But the craft-brewing movement has changed that. Women have become increasingly visible in the industry over the last decade, both mashing and managing. Among the brewsters and businesswomen who’ve brought great beer to our region are Luann Alcorn (Custom Brewcrafters, Rochester, NY), Jodi Andrews (Boston Beer Works, Boston, MA), Ellen Bounsall (McAuslan, Quebec, PQ), Darrah Bryans (Brew Moon, Cambridge, MA), Deb Carey (New Glarus Brewing, New Glarus, WI), Lauren Clark (Cambridge Brewing, Cambridge, MA), Jocelyn Hughes (Watch City, Salem, MA), Anetta Jewell (Great Lakes Brewing, Etobicoke, ON), Rhonda Kallman (Boston Beer, Boston, MA), Karen Plunkett (Walkerville Brewing, Windsor, ON), Mary Rubenstein (Middle Ages, Syracuse, NY), Carol Stoudt (Stoudt’s, Adamstown, PA), Laura Urtnowski (Les Brasseurs du Nord, Quebec, PQ), and Judy Wildman (Tremont Brewing, Boston, MA).
Have women made a difference in the industry? Absolutely. Teri Fahrendorf, brewer at Steelhead and Bulldog in Eugene, OR, was one of the groundbreakers. Initially, men were concerned about her ability to do the heavy physical work required in brewing. She showed them that the job could get done by working smarter, using brains not braun. Result: the male brewers she supervises work smarter, too, and sustain fewer back injuries. Fahrendorf says her managerial style is less confrontational than men’s, stressing mentoring rather than competition, and she gives her brewers rein to create their own recipes.
Women in the trade are particularly sensitive to presentation and image. An avid Monty Python fan in her homebrewing days, Mary Rubenstein, president of Middle Ages Brewing Co. Ltd. in Syracuse, came up with the medieval theme for her “simple, old fashioned” brewery, when she chanced upon the perfect 40th birthday card for husband Marc, featuring folks in medieval garb and inscribed “Welcome to the Middle Ages”. Mary and Marc are happy with the great visuals their theme has fostered over the years, and they’re pleased to find that it plays especially well with women. But when they finally bottle their superbly subtle, dry, well-hopped Apricot Ale this spring, don’t look for anything “feminine” about the label. Because whereas women are quite adventurous about trying something new, and are more inclined to “gender-bending” when it comes to buying products traditionally a man’s province, guys are just plain uptight about their beer’s image. And the Rubensteins don’t want to spoil their Apricot Ale’s track record of appealing strongly to both sexes.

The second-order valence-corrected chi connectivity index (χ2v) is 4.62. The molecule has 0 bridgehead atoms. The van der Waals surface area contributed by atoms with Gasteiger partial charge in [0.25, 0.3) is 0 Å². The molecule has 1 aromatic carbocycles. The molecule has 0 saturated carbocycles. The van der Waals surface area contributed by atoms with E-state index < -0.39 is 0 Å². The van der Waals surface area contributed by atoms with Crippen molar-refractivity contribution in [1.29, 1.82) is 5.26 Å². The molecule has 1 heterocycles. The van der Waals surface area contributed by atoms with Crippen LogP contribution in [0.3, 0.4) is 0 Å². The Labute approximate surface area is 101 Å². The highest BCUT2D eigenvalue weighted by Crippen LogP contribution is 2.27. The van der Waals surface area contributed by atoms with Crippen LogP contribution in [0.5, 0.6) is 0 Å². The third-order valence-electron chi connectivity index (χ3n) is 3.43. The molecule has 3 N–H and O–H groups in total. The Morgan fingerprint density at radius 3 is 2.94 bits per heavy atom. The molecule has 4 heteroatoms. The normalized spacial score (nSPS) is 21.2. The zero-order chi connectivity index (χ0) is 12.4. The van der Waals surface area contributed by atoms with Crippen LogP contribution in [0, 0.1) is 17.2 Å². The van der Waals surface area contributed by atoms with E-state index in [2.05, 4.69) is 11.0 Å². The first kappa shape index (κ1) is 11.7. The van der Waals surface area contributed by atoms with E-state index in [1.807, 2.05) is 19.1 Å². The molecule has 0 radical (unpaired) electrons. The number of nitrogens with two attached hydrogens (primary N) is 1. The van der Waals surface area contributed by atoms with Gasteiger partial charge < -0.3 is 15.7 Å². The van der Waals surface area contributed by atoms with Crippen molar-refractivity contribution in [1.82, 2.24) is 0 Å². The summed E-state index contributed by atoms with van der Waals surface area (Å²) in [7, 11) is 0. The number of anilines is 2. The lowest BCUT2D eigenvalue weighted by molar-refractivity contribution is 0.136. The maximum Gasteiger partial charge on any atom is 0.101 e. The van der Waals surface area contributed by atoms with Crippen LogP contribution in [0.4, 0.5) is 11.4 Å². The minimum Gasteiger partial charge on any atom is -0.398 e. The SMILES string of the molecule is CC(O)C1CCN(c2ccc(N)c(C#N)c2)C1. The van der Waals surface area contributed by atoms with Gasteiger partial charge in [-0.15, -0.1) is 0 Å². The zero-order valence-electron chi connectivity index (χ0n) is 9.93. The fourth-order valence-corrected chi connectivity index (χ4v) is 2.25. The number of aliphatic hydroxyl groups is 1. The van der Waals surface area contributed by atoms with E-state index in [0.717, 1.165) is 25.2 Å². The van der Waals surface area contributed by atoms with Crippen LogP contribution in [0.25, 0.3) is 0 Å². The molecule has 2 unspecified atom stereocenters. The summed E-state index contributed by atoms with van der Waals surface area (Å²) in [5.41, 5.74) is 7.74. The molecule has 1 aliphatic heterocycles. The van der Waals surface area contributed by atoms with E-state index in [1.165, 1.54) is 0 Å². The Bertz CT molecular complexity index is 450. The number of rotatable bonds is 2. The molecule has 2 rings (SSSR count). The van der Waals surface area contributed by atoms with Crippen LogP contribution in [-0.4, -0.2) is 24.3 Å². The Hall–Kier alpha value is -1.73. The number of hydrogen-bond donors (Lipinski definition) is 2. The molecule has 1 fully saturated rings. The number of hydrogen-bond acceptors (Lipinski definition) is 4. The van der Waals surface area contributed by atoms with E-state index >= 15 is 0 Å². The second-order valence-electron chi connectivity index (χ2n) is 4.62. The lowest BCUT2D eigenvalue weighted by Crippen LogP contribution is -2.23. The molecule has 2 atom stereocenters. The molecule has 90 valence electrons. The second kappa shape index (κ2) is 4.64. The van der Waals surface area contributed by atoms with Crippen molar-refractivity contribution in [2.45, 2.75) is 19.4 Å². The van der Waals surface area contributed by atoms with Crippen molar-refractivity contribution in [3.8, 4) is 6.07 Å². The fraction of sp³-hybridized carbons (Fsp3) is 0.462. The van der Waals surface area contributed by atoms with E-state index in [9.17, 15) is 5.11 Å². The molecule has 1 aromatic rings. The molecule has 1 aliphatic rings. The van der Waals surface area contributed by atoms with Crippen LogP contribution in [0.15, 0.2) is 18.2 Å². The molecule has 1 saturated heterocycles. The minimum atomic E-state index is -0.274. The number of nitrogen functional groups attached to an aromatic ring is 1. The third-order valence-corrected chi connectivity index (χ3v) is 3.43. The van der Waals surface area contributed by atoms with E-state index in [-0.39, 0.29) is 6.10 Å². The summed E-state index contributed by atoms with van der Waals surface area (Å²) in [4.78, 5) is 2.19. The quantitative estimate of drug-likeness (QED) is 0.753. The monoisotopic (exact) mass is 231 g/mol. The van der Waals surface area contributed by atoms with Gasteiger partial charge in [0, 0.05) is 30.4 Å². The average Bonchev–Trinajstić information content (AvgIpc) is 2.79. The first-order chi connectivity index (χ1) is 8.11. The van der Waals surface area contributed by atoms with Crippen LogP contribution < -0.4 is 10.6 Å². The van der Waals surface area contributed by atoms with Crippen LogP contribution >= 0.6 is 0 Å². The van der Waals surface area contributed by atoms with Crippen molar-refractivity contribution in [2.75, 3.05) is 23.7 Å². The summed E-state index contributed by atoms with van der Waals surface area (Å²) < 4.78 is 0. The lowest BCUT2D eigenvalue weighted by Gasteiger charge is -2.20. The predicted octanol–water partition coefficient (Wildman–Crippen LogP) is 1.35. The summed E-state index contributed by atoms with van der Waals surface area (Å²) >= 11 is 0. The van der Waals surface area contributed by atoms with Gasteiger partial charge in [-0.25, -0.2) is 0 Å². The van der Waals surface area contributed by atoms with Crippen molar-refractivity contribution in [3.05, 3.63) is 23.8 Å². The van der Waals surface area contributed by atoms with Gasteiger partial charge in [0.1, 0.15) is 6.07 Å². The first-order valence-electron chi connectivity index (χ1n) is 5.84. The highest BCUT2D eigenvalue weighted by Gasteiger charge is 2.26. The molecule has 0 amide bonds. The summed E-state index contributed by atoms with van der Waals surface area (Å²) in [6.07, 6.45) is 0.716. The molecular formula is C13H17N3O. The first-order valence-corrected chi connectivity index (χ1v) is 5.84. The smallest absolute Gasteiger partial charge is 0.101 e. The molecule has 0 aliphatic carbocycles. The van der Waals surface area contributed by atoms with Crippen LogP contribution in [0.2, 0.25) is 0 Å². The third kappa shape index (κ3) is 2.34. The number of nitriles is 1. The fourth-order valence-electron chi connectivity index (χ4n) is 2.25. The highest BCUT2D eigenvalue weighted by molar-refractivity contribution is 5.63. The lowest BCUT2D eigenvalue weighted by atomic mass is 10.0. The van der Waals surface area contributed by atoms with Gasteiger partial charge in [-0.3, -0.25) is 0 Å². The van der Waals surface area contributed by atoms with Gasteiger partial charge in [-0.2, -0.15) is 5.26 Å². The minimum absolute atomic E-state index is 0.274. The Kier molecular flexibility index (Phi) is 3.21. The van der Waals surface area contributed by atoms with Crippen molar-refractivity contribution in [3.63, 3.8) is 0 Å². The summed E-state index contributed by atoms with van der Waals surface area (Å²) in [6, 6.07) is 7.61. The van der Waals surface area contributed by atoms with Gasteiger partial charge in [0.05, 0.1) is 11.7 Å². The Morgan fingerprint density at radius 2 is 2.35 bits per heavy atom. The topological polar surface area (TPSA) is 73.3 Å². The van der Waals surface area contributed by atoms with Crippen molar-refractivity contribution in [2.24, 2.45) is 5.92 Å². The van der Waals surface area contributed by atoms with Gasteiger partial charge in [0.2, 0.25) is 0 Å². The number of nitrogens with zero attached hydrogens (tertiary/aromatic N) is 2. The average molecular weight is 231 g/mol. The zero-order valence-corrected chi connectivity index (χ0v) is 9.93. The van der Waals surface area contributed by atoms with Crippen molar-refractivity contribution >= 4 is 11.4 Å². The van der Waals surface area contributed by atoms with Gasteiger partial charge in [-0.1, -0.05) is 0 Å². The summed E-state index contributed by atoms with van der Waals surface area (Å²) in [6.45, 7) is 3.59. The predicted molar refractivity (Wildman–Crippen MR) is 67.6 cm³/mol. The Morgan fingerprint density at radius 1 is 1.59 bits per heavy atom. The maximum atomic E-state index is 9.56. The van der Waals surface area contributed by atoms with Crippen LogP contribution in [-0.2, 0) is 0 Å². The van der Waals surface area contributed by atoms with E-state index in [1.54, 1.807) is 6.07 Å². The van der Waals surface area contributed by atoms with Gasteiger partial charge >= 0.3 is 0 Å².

“What do women want?”
Until the advent of craft brewing, American beer makers largely ignored women as a potential market segment, figuring they could never peddle the same product to both sexes. Instead of addressing women as consumers of beer, they exploited them as erotic images to sell their wares. Today’s craft brewers have made strides towards including this elusive 51% percent of the population. But even they appear somewhat befuddled about what makes us tick, and the market has seen some woefully lame attempts to capture our hearts.
So, for this article, I took a survey of women who love beer, hoping to answer Freud’s great question, as least where beer is concerned. The conclusion? Women who love beer are different from our male counterparts, but our love for beer is as fervent.
Our favorite beer styles range from lambics (many women’s very favorite style) to hard ciders to fruit beers and “specialties”; from brown ale to porter to stout and imperial stout; from Czech pilsner to doppelbock to the ales of West Flanders. Several respondents chose mead as their beverage of choice. Others love cask-conditioned ales. Only one woman named light lager as a favorite style. And, perhaps even more interestingly, only two listed IPA.
Many women crave tart or tangy ales, like Rodenbach and Oerbier. The sourness of cherry, apparently, makes that fruit the one women prefer among all fruit beers. But when I recently introduced New Glarus’s Cherry Ale to a group of 10 men, in a blind tasting of fruit beers during a BJCP training class, their faces puckered up like they’d eaten lemons, and not a one of them could find anything good to say about this exquisitely fresh, piquant winner of several gold medals.
What won’t women drink? A few turned up their noses at the same brews other women love: lambics, hard ciders, and fruit beers (especially “too sweet” blueberry beers and those very light-bodied, unattenuated fruit beers that some brewers apparently hope might resemble wine coolers) . Several said they despise stouts.
The big surprise was IPA – the absolute least favorite style of fully one-third of the women surveyed! In addition to anecdotal evidence, there is growing scientific proof that our palates more acutely registers bitter, astringent, and salty tastes than men’s – possibly accounting for some women’s abhorrence of aggressively hopped beers. (A theory among anthropologists is that females, as the primary cooks and taste-testers in the family unit, have for many generations been conditioned to reject bitter tastes as potential harbingers of spoilage.)
The great majority of beer-loving women drink less, and less often, than their male counterparts. When they do drink, it’s often in the context of dining, and many of us select our beers as we would wines, to complement the meal and the occasion. Dark or light; ale, lager, wheat, or mead; hoppy, tart, or malty; robust or mellow – more often than men, women will seek out that perfect accompaniment to flesh, fish, or fowl, or to celebrate a special event, in about the same way we painstakingly select just the right greeting card.
And we’re happy to pay good money for that perfect brew. Women are far less cost-conscious than men about the price of beer, so long as we feel we’ve found something to cherish.
We’re passionate and knowledgeable about our beloved beverage. We’re more likely than men to try new styles or brands of beer with an open mind, and we’re more vocal when we’re disappointed. So, craft brewers, restaurateurs, bar staff, please take note. Don’t assume we’ll order the blueberry.